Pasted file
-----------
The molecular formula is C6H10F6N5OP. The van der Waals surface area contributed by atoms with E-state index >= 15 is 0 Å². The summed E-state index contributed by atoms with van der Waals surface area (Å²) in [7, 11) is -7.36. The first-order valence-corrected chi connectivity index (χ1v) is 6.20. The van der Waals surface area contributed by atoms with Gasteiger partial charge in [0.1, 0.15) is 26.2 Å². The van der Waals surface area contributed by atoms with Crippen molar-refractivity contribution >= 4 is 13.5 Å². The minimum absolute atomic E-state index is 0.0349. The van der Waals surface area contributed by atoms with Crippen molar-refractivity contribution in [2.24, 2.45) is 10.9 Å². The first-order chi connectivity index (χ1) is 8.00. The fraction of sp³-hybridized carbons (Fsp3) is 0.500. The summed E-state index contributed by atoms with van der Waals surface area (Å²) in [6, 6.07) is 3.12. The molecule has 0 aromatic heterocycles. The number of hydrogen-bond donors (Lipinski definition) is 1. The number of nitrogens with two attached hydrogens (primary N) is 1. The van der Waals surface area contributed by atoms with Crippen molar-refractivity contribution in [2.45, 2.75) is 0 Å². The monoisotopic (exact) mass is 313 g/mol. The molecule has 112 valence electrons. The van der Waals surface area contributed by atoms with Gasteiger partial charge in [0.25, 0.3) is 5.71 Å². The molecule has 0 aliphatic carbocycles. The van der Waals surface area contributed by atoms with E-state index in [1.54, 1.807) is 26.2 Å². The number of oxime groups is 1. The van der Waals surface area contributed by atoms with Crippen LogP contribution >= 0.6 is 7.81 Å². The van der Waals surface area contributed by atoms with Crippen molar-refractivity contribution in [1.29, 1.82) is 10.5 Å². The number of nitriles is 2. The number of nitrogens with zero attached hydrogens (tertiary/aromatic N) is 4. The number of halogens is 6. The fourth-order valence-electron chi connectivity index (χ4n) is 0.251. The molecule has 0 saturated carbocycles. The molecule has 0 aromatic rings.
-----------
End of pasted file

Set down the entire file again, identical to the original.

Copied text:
The molecular formula is C6H10F6N5OP. The van der Waals surface area contributed by atoms with E-state index >= 15 is 0 Å². The summed E-state index contributed by atoms with van der Waals surface area (Å²) in [7, 11) is -7.36. The first-order valence-corrected chi connectivity index (χ1v) is 6.20. The van der Waals surface area contributed by atoms with Gasteiger partial charge in [0.1, 0.15) is 26.2 Å². The van der Waals surface area contributed by atoms with Crippen molar-refractivity contribution >= 4 is 13.5 Å². The minimum absolute atomic E-state index is 0.0349. The van der Waals surface area contributed by atoms with Crippen molar-refractivity contribution in [2.24, 2.45) is 10.9 Å². The first-order chi connectivity index (χ1) is 8.00. The fraction of sp³-hybridized carbons (Fsp3) is 0.500. The summed E-state index contributed by atoms with van der Waals surface area (Å²) in [6, 6.07) is 3.12. The molecule has 0 aromatic heterocycles. The number of hydrogen-bond donors (Lipinski definition) is 1. The number of nitrogens with two attached hydrogens (primary N) is 1. The van der Waals surface area contributed by atoms with Crippen molar-refractivity contribution in [2.45, 2.75) is 0 Å². The monoisotopic (exact) mass is 313 g/mol. The molecule has 112 valence electrons. The van der Waals surface area contributed by atoms with Gasteiger partial charge in [0.25, 0.3) is 5.71 Å². The molecule has 0 aliphatic carbocycles. The van der Waals surface area contributed by atoms with E-state index in [1.54, 1.807) is 26.2 Å². The number of oxime groups is 1. The van der Waals surface area contributed by atoms with Crippen LogP contribution >= 0.6 is 7.81 Å². The van der Waals surface area contributed by atoms with Crippen molar-refractivity contribution in [1.29, 1.82) is 10.5 Å². The number of nitriles is 2. The number of nitrogens with zero attached hydrogens (tertiary/aromatic N) is 4. The number of halogens is 6. The fourth-order valence-electron chi connectivity index (χ4n) is 0.251. The molecule has 0 saturated carbocycles. The molecule has 0 aromatic rings.